PHILADELPHIA--Pain from skeletal metastasis has a major impact
on quality of life in patients with prostate cancer, Mary Layman-Goldstein,
RN, OCN, said at the American Cancer Society's National Conference
on Prostate Cancer. Ms. Layman-Goldstein, a clinical nurse specialist
at Memorial Sloan-Kettering Cancer Center, served on a panel discussion
on how to manage complications of prostate cancer.
In addition to general principles of pain assessment and management,
the clinician who treats patients with prostate cancer should
be familiar with adjuvant analgesic drugs used to treat bone pain,
Ms. Layman-Goldstein said.
Short-term corticosteroid administration can be helpful in controlling
severe pain if there is difficulty establishing an effective opioid
dose, she said.
By administering dexamethasone as an initial high-dose intravenous
bolus, followed by tapered IV/PO doses every 6 hours, "the
clinician can buy some time, break the pain cycle, and give the
patient a chance to become more tolerant to the effect of opioids."
She cautioned, however, that long-term use of corticosteroids
can cause problems, which should be weighed against their potential
benefits in relieving pain.
The bisphosphonates, etidronate (Didonrel) and pamidronate (Aredia),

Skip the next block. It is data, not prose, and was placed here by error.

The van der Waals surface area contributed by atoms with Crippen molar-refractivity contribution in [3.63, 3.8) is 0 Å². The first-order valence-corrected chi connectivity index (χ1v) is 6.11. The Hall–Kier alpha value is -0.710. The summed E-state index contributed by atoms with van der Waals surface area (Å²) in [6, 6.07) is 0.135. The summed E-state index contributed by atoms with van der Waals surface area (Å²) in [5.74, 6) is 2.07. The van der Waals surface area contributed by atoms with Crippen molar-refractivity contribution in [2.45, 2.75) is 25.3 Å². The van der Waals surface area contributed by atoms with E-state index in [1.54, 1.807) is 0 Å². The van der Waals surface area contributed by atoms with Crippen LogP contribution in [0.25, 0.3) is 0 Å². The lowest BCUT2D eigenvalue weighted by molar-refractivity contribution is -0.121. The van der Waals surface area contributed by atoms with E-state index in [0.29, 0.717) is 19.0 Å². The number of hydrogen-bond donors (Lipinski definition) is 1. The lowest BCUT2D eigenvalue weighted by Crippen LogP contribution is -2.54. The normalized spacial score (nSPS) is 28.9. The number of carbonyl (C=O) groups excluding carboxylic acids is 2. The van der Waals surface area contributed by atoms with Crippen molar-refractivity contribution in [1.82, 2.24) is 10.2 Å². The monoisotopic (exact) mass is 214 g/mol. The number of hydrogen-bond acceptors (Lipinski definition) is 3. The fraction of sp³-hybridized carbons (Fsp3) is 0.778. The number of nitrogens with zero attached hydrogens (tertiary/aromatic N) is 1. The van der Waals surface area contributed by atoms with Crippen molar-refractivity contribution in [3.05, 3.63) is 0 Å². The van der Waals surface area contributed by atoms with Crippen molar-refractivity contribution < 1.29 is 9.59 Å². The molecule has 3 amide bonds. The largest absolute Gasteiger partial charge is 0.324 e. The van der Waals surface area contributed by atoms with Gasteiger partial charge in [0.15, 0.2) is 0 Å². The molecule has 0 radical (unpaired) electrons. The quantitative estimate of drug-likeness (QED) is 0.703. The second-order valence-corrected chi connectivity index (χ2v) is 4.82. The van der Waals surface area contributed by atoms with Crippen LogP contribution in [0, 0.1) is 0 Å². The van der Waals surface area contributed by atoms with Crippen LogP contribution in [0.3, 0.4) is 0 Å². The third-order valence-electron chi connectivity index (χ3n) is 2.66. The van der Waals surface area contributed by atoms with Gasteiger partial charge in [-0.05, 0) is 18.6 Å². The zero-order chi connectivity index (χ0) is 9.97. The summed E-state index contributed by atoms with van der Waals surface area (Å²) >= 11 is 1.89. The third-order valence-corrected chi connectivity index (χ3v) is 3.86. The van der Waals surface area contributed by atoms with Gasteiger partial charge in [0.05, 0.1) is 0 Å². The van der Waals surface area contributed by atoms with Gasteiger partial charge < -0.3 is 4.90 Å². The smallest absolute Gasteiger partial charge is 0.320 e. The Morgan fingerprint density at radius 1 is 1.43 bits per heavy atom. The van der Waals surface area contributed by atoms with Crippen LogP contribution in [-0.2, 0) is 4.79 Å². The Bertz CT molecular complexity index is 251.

can reduce pain from skeletal metastases by inhibiting the activity
of osteoclasts and decreasing bone resorption. These agents have
been used successfully to reduce bone pain in patients with some
kinds of cancer.
Calcitonin works in a similar fashion, by inhibiting osteoclasts,
and also has a central antinociceptive effect. Before administering
calcitonin, it is advisable to give a small trial dose to assess
for anaphylactic response. If there is no untoward reaction, calcitonin
can be started at a dose of 25 IU and increased as necessary,
she said. Many patients' pain can be relieved at doses of 100
units three times a week, but some patients may need higher doses.
Radiopharmaceuticals are promising agents whose optimal role in
pain management remains to be fully explored, Ms. Layman-Goldstein
said. Strontium-89 (Metastron), a bone-seeking radioisotope, has
been demonstrated to reduce opioid requirements in patients with